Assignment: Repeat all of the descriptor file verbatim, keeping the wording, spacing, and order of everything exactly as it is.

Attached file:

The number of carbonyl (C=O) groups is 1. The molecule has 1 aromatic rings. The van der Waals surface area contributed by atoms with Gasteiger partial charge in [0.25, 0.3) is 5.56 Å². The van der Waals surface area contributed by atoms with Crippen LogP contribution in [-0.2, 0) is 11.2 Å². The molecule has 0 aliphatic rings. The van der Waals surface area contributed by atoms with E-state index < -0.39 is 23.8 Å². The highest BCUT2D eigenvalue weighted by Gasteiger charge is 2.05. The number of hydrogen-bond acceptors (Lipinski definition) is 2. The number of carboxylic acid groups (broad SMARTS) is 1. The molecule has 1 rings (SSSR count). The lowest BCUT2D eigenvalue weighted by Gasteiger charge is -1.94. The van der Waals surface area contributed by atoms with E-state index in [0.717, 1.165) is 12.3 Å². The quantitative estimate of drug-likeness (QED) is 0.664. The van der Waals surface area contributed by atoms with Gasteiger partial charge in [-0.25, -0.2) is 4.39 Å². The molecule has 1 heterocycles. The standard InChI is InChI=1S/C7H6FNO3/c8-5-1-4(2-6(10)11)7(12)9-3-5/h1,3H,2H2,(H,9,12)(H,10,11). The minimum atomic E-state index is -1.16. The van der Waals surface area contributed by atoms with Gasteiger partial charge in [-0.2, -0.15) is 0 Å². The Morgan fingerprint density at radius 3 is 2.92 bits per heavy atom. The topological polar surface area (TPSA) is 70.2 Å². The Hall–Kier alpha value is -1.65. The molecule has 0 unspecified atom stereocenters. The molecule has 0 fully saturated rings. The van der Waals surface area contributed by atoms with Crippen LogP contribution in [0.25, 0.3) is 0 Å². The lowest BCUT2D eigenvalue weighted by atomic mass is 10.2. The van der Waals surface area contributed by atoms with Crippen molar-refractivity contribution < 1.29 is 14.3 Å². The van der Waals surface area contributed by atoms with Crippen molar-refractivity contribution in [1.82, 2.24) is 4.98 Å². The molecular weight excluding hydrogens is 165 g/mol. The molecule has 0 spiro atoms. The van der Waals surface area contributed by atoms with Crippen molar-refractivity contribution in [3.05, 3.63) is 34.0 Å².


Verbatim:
The number of carbonyl (C=O) groups is 1. The molecule has 1 aromatic rings. The van der Waals surface area contributed by atoms with Gasteiger partial charge in [0.25, 0.3) is 5.56 Å². The van der Waals surface area contributed by atoms with Crippen LogP contribution in [-0.2, 0) is 11.2 Å². The molecule has 0 aliphatic rings. The van der Waals surface area contributed by atoms with E-state index < -0.39 is 23.8 Å². The highest BCUT2D eigenvalue weighted by Gasteiger charge is 2.05. The number of hydrogen-bond acceptors (Lipinski definition) is 2. The number of carboxylic acid groups (broad SMARTS) is 1. The molecule has 1 rings (SSSR count). The lowest BCUT2D eigenvalue weighted by Gasteiger charge is -1.94. The van der Waals surface area contributed by atoms with E-state index in [0.717, 1.165) is 12.3 Å². The quantitative estimate of drug-likeness (QED) is 0.664. The van der Waals surface area contributed by atoms with Gasteiger partial charge in [-0.25, -0.2) is 4.39 Å². The molecule has 1 heterocycles. The standard InChI is InChI=1S/C7H6FNO3/c8-5-1-4(2-6(10)11)7(12)9-3-5/h1,3H,2H2,(H,9,12)(H,10,11). The minimum atomic E-state index is -1.16. The van der Waals surface area contributed by atoms with Gasteiger partial charge in [-0.2, -0.15) is 0 Å². The Morgan fingerprint density at radius 3 is 2.92 bits per heavy atom. The topological polar surface area (TPSA) is 70.2 Å². The Hall–Kier alpha value is -1.65. The molecule has 0 unspecified atom stereocenters. The molecule has 0 fully saturated rings. The van der Waals surface area contributed by atoms with Crippen LogP contribution in [0.25, 0.3) is 0 Å². The lowest BCUT2D eigenvalue weighted by atomic mass is 10.2. The van der Waals surface area contributed by atoms with Crippen molar-refractivity contribution < 1.29 is 14.3 Å². The van der Waals surface area contributed by atoms with Crippen molar-refractivity contribution in [1.82, 2.24) is 4.98 Å². The molecular weight excluding hydrogens is 165 g/mol. The molecule has 0 spiro atoms. The van der Waals surface area contributed by atoms with Crippen molar-refractivity contribution in [3.05, 3.63) is 34.0 Å².